These positions are gaining popular support largely because they play on people’s fears and resentment. “If I am doing poorly in this economy,” one may be tempted to think, “it’s because there are so many lazy people who consume my tax dollars without giving anything back.”



But many of those who would suffer under Romney/Ryan economics are hard-working and do have jobs. I think of my friend who works long hours at a simple retail job that does not pay what her efforts deserve, and that gives her no health coverage. There are many like her. They work much harder than many who would judge them, including people who live off their investment income and don’t work at all. Yet under Romney/Ryan the latter would pay even lower taxes, while the rest would suffer more.



And many others, including older people on fixed incomes; people with severe disabilities (mental, physical, or both) who need government assistance; people who are homeless not by choice but due to mental illness; and people with dementia whose family members may give up their own lives and livelihoods to support them, cannot simply go out and get a job. Many are unskilled and unemployable. Age and disability discrimination are rampant, even though we deny it. Yet in spite of this we seem to have a new Republican Gospel: when Jesus said (Matthew 25:36) “I was naked and you gave me clothing, I was sick and you took care of me” he was encouraging dependence. Better he should have said, “I was naked, I was sick, and you told me to get a job.”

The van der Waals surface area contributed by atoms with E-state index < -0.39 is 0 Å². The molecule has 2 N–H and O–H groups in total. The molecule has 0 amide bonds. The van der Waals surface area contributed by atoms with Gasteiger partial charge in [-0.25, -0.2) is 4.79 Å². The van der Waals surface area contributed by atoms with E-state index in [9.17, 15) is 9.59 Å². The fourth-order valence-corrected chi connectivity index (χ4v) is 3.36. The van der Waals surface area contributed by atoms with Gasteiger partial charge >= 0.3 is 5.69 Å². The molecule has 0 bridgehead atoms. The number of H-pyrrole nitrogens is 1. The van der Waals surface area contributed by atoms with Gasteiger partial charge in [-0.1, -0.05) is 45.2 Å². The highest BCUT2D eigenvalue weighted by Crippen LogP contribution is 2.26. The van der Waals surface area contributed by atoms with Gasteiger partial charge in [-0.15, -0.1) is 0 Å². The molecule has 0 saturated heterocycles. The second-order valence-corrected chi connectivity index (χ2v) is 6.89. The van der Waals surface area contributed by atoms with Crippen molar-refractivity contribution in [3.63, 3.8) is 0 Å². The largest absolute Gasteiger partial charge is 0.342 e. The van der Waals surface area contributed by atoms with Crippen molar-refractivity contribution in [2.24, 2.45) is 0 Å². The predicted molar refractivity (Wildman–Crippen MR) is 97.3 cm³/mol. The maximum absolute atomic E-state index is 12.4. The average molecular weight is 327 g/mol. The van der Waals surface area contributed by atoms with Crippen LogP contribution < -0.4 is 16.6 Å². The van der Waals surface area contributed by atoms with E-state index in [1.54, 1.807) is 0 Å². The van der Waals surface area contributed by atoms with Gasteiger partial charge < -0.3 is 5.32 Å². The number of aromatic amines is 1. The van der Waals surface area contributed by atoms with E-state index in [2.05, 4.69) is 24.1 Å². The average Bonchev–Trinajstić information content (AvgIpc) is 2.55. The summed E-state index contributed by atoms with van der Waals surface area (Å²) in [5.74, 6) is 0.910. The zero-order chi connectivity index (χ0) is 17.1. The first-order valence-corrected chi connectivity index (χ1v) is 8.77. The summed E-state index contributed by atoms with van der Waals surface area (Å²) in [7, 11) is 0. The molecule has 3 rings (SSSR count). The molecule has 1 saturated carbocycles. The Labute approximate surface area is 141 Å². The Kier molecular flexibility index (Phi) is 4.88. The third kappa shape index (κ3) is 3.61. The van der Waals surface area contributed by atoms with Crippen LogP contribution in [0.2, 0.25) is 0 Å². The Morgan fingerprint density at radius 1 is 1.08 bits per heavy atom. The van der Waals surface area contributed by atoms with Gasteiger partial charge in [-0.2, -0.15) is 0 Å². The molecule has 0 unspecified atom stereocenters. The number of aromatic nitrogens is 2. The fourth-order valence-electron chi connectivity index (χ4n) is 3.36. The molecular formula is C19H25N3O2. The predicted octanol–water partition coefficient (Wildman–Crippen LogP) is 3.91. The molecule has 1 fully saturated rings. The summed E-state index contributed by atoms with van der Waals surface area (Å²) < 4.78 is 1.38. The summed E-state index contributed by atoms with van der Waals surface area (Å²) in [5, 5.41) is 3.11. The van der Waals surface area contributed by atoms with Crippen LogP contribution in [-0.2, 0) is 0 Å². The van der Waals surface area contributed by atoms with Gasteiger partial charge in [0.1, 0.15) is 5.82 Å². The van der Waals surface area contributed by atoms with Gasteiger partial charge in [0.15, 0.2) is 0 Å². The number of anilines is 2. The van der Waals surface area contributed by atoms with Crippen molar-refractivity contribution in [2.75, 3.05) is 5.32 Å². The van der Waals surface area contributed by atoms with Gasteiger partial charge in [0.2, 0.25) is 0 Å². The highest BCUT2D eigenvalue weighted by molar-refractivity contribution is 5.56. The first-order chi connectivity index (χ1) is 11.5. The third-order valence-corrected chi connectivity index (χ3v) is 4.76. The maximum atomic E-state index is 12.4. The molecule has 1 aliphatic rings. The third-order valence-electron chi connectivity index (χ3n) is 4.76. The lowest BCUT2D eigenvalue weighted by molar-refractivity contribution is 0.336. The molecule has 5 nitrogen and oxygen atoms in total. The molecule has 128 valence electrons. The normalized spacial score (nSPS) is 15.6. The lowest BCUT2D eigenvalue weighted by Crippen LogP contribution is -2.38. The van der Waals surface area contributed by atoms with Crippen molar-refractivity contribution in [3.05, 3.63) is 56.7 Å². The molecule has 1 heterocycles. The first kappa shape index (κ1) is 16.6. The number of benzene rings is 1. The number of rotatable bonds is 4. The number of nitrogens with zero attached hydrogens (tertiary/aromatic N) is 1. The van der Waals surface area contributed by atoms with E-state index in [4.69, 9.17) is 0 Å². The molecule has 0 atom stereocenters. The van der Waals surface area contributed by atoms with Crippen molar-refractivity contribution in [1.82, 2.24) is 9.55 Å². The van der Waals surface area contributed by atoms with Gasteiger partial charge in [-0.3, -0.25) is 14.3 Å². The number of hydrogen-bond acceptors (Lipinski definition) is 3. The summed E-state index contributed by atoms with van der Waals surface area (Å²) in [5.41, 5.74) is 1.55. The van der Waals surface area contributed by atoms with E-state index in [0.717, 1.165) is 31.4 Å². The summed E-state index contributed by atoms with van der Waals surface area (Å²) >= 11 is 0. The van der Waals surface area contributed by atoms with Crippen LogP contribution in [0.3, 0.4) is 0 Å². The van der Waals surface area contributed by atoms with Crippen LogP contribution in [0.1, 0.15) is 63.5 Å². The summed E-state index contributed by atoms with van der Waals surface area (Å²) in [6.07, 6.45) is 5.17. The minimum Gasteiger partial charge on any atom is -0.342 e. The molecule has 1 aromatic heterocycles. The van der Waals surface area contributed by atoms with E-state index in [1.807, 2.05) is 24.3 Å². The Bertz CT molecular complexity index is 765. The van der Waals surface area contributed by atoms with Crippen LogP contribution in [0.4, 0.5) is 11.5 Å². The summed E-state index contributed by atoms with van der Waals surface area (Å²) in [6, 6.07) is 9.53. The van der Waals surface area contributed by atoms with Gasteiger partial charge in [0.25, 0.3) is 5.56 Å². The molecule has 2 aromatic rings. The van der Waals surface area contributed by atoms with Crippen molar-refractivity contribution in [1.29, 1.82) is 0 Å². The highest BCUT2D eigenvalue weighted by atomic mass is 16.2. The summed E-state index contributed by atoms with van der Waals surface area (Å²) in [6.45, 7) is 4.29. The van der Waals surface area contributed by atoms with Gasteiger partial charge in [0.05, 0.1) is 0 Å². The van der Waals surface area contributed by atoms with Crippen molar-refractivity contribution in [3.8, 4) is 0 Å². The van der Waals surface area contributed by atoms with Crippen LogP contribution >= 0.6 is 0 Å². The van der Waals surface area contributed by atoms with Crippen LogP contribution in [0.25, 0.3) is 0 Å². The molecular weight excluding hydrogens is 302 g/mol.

This is the politics of resentment, of stigmatizing the poor as parasites who deserve to lose their benefits. In an offhand moment, Romney said it all: These are people “who are dependent upon government, who believe that they are victims, who believe the government has a responsibility to care for them, who believe that they are entitled to health care, to food, to housing, to you-name-it.” This resentment is self-justifying: “I have mine, and if you don’t have yours, it’s your own fault. So lower my taxes.”



Those who practice this resentment seem not to mind that in the richest nation on Earth, millions of people go without health care. “Are there no emergency rooms?” they ask, much as old Scrooge asked “Are there no workhouses?” But emergency rooms only stabilize you until you can receive some other form of care – which you won’t if you lack insurance. If you have a chronic, degenerative disease, you are on your own. This inequality is criminal, but it is so easy to justify by playing on resentment.



This is the opposite of what Jesus stood for. So those who try to turn him into their political partisan may find themselves in for a shock. When we focus on what Jesus actually taught, we may be quite surprised that he does not share our party affiliation.



Charles Gourgey is a licensed creative arts therapist and author of Judeochristianity: The Meaning and Discovery of Faith (available at Amazon.com), which explores what faith can mean if we restore Jesus’s teachings to their rightful place of central importance.